Or if you connect your capacitor across where the capsule would be?
That would show you how much noise is coming from the circuit (FET + preamp/ADC/USB).
 

Offline townkat

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Re: EEVblog #611 - Electret Microphone Design
« Reply #33 on: September 17, 2014, 09:05:25 am »
test:
computer gain was set to maximum (teoreticaly adc preamp is at +48dB)

original,
noise floor -49dB

wire from capsule disconnected
huge buzz -11dB
(if i was touching the mic case the signal was lowering to -42dB)

wire from capsule disconnected and 0.1uF (104) capacitor connected between the disconnected wire and capsule ground (the other wire still conected to capsule)
noise floor -56.5dB

all readings where made with microphone assembled to benefit from the case shielding
« Last Edit: September 17, 2014, 09:21:40 am by townkat »
 

Offline Richard Crowley

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Re: EEVblog #611 - Electret Microphone Design
« Reply #34 on: September 17, 2014, 12:12:10 pm »
How much of the "original noise floor -49dB" was ACOUSTIC noise from the environment? 
It isn't fair to ascribe that to the microphone when it is only doing its duty by picking up ambient noise.

If you don't have an anechoic chamber handy, you could do the next best thing (for home experiments).
You could take all the bedding in the house and pile it on one bed to block as much ambient noise as possible.
Then you could wait until 3am on the most quiet night of the week in your neighborhood.
Then bury the microphone inside the pile of pillows, blankets, etc. to do the experiment.

So the difference between  -49dB and  -56.5dB is (roughly) the contribution of the mic capsule.

Some people claim the capsule is a TransSound TSB-160A  and it looks very similar from the photos.
You could buy a pile of them and select one with the lowest noise.  This appears to be one source....
http://www.ebay.co.uk/itm/Trans-Sound-Unidirectional-TSB-160A-Unidirectional-mic-capsule-Quantity-of-1-/221541095942
Of course for the same $$$ you could have simply bought a quieter microphone and let the manufacturer sort the capsules for you.

But I would agree with some of the comments that the most likely source of the mediocre performance is that AK5371 chip.
It is rather pushing it to even use such a low-end chip in that kind of microphone product.
This is clearly a low-end circuit design and practically impossible to "improve" without simply replacing the entire circuit with a better design.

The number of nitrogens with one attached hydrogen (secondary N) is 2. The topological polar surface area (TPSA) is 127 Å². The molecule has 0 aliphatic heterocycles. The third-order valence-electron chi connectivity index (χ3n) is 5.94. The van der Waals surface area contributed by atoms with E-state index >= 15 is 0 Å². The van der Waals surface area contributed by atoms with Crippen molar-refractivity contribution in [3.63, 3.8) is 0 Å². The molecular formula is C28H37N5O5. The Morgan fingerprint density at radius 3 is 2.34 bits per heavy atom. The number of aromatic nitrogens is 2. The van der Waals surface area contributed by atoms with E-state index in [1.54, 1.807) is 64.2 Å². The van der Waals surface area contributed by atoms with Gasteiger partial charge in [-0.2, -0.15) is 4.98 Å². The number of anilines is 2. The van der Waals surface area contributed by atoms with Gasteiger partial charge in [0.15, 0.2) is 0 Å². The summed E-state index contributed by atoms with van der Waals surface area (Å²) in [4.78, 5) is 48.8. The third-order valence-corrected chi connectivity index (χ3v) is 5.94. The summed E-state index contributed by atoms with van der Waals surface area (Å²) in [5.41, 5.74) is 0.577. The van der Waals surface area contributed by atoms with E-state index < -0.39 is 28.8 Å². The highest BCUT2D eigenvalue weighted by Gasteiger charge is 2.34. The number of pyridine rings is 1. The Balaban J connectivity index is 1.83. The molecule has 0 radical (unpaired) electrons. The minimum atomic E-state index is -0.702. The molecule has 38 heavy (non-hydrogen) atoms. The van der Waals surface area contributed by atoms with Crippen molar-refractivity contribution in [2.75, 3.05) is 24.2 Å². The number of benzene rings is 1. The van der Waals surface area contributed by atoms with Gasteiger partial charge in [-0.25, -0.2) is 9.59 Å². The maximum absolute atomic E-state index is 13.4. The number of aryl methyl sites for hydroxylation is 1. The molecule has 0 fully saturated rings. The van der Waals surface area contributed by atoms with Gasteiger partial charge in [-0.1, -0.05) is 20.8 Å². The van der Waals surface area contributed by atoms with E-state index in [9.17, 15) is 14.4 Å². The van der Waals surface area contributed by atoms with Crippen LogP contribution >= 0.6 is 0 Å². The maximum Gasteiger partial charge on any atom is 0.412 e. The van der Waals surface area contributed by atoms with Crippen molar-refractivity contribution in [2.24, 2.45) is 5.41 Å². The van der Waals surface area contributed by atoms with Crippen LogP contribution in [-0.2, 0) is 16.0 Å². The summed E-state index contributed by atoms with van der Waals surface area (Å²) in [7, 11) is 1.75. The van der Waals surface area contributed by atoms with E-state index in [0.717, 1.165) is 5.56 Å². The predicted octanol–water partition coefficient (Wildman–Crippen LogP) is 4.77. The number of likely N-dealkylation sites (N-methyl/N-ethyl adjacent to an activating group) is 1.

Offline townkat

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Re: EEVblog #611 - Electret Microphone Design
« Reply #35 on: September 17, 2014, 04:40:49 pm »
the mic was wrapped in a blanket and between pillows in the first test were the capsule could pick up ambient noise, also the room was quiet at the moment of measurement with the mic conected to a laptop as the desktop pc was raising the noise with 3dB, the blanket and pillows reduced the noise with about 13-15dB

the normal gain needed is about 30dB
the noise could also be reduced by 1-2dB if the official app is used which commands the amplifiers separately (a little bit of gain staging)

i find it quite usable anyway just that i was wondering if there are any improvements possible
(i wouldn't change the capsule with one of the same model)

thank you very much for your help  :-/O
 

Offline JustSquareEnough

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Re: EEVblog #611 - Electret Microphone Design
« Reply #36 on: April 23, 2018, 08:14:45 pm »
I posted this in the youtube comments but figured I'd have a better chance here:

for the life of me I dont understand why gain goes down as the external resistor goes down which has the effect of increasing Vds, correct?

I've simulated as much and can see that the amplitude of the output wave does in fact go down as the external resistor gets smaller (1k vs 5k for example) but I don't understand why.

anyone?
 

Offline JustSquareEnough

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Re: EEVblog #611 - Electret Microphone Design
« Reply #37 on: April 23, 2018, 09:04:43 pm »
I posted this in the youtube comments but figured I'd have a better chance here:

for the life of me I dont understand why gain goes down as the external resistor goes down which has the effect of increasing Vds, correct?

I've simulated as much and can see that the amplitude of the output wave does in fact go down as the external resistor gets smaller (1k vs 5k for example) but I don't understand why.

anyone?

researching my own question, common source amplifier configuration (https://en.wikipedia.org/wiki/Common_source) we see from the voltage gain equations, Rd being in the numerator now makes sense mathematically as to why as Rd gets small gain goes down.  However, it still doesn't make sense intuitively, to me yet, why when Ids is fixed and Vds is increasing due to Rds decreasing gain goes down?
« Last Edit: April 23, 2018, 09:16:27 pm by JustSquareEnough »
 

Offline Richard Crowley

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Re: EEVblog #611 - Electret Microphone Design
« Reply #38 on: April 23, 2018, 09:06:26 pm »
No transistor (inclucing the one inside the electret capsule) is perfect.  They all have some absolute limit of how much current they will pass, AND they all have an intrinsic series resistance which limits how much current we can see externally.

But then the capsule isn't supposed to be a power or current device.  It is supposed to be a signal or voltage device.  If you need more current use a buffer stage. That is how most electret condenser mics are designed.  For example here is a circuit using a typical electret capsule, and then a pair of resistors transistors as an impedance buffer to drive the low-impedance balanced typical microphone circuit:

« Last Edit: April 24, 2018, 10:31:59 pm by Richard Crowley »